As I proceeded on, I noticed the time, and decided I had better drop my planned loop and head over to the Pico station where the Expo Line train was bringing Joni into downtown. As it turned out, she had more time before the concert than I thought, so we decided to make it a triple and check out Astro Doughnuts, another shop on my list.
Alas, our hopes were dashed when we realized that Astro closes at 3 PM, so it was back to Birdies. Joni wanted to try something else from their menu other than the chocolate cake donut that I had offered to her in the form of a cute little panda. She chose an adorable horchata dulce de leche glazed donut. We visited while Joni got her donut fix, and then parted ways afterward, Joni off to her concert, and me tired and ready to go home.
Control #5 was sandwiched between a planned social ride and a screening of short films about adventure cycling. My friend Jennifer was doing both the social ride and the film screening, and agreed to join me for the in-between trip to Astro Donughts & Fried Chicken in downtown LA.
The social ride was part of a monthly series offered by the Los Angeles County Bicycle Coalition (LACBC) called Sunday Funday rides, each a themed ride exploring a different part of Los Angles County. This one started at Exposition Park, near the University of Southern California (USC) campus, and took us to and along the Expo Line Bike Path that opened in 2016, with a stop in Culver City, and our final stop in Cheviot Hills. Several of us opted for the full route, which meant riding back to Expo Park from there.
By this time, I’d ridden about 25 miles, and worked up a serious appetite. But we weren’t that far from downtown, so Jennifer and I continued on to Astro Doughnuts. They had great bike parking right in front, so we locked up and got inside just before closing time. Luckily, they still had both donuts and chicken available, and Carlos and Eddy served us with a smile. I had an excellent nitro cold brew with my unbelievably divine creme brûlée donut as well as some fried chicken. I was very hungry when we got there and quite stuffed when we left!
We rode on from there to the Filmed By Bike adventure shorts being presented by Bicycle Culture Institute at Boomtown Brewery in the arts district. Despite being full, we were still able to enjoy some beer, as well as some inspiring films.
Control #6 was also sandwiched between a social ride and an evening event, but this time I did not include the 14.6 miles of the social ride in my coffeeneuring mileage, since I took a short break at home in between rides, and changed to a different bike. But I did once again bring along a friend from the social ride to join me for the coffeeneuring ride. Joni (the same one who went to Birdies with me as part of Control #4) had been on the Flower Power Ride that morning, which took place in downtown Los Angeles, and featured a visit to the L.A. Flower Market, followed by lunch at the Bread Lounge. In keeping with the theme of the ride, I wore my Crazy Daisy Bloomers.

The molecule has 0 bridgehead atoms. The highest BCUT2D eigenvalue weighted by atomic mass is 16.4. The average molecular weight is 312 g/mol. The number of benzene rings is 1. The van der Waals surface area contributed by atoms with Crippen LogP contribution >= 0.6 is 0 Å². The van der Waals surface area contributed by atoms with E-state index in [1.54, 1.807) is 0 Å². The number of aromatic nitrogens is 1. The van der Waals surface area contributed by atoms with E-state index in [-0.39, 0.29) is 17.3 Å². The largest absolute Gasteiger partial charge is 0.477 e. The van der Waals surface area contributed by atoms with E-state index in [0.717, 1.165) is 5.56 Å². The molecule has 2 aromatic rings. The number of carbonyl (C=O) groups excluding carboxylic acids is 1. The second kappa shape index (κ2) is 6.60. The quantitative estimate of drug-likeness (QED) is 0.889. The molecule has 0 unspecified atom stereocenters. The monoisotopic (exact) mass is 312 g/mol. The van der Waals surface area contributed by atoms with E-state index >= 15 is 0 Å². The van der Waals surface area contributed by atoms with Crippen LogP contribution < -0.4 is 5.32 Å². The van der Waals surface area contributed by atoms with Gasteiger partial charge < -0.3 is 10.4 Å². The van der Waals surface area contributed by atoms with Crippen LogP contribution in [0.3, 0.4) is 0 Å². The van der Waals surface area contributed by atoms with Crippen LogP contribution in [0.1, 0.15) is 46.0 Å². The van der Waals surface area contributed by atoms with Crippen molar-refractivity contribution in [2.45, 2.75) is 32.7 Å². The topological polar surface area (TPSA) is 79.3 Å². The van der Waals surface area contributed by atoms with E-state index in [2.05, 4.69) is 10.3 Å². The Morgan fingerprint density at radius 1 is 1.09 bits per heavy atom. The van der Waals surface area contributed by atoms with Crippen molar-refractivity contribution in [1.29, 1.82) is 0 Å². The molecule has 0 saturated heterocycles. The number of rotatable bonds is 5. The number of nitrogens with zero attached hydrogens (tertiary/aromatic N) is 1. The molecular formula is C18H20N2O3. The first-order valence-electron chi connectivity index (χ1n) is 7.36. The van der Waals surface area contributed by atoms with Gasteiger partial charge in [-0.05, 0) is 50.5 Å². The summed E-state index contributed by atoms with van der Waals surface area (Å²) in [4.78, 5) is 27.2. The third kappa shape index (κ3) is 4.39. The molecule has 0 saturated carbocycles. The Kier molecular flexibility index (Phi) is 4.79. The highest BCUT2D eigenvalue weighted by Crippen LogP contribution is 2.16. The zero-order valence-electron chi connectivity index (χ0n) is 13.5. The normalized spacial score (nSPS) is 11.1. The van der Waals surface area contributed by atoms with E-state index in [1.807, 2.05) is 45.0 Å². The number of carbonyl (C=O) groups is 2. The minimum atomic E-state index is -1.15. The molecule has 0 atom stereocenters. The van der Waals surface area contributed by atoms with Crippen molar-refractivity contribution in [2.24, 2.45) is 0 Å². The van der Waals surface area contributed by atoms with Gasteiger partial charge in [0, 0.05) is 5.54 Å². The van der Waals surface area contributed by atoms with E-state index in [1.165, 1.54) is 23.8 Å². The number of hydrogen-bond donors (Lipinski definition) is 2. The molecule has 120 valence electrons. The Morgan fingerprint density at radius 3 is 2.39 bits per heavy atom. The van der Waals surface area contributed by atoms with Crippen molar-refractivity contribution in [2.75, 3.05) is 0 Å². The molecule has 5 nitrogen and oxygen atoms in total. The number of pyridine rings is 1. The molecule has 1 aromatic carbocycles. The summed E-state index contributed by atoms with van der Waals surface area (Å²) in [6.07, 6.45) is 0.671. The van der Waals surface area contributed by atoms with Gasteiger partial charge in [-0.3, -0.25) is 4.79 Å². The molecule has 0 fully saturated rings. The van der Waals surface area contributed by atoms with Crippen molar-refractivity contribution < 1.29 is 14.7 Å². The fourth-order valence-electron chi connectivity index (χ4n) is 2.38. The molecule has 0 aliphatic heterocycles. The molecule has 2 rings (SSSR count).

Joni is familiar with the donut shop I was planning to visit, Sidecar Donuts & Bakery in Santa Monica, and was interested in joining me. She wanted to visit a market near my house, and I wanted to stop at home to switch bikes, drop off the flowers I’d purchased, and coordinate my evening plans with el Cochinito. We then took a fairly direct route west, first along the Venice Boulevard bike lane, and then hopping onto the Expo Line Bike Path into Santa Monica.
Sidecar Donuts also has bike racks right out in front. Once we went inside, I again faced too many good-looking donuts to choose from, so I bought a box of four. I knew I had to try the huckleberry donut, which was highlighted in the LA Times article, and is unique to this donut shop. I also got the carrot cake, butter, and cinnamon crumb donuts to take home for breakfast the next day. Joni got the pumpkin spice donut, in large part because she caught one that had just been cooked. Since it was getting close to 6 pm, I didn’t want coffee, and opted for a steamed milk, which went nicely with the donut.
From there, Joni went on home, and I rode over to the nearby Ingo’s Tasty Diner, and met up with el Cochinito for dinner before the two of us headed on to hear a panel discussion on racial justice at the UU church in Santa Monica. Afterward, we put my bike in the back of his truck and drove home together.
For my final ride of the 2017 Coffeeneuring season, I rode to Kettle Glazed Doughnuts in Hollywood. This one was a bit disappointing, mostly because I don’t like biking in Hollywood, and the donut experience wasn’t good enough to compensate for that.
There’s something about Hollywood that makes me want to like biking there. Perhaps it’s the landmarks, or maybe knowing that it has that rough quality that reminds you of all the people struggling to get by in this area and makes you think it should be bike-friendly, or maybe just because there are plenty of otherwise worthy destinations within a reasonable biking distance from my home that make the idea recur on a regular basis. It’s not all bad, either. I’ve had reasonably pleasant experiences biking to the Hollywood Farmer’s Market, and that is close to the Arclight Cinema there, where el Chochinito and I like to see movies from time to time. But anything outside that zone seems to be hard to access without having to venture on streets that leave a cyclist feeling quite exposed.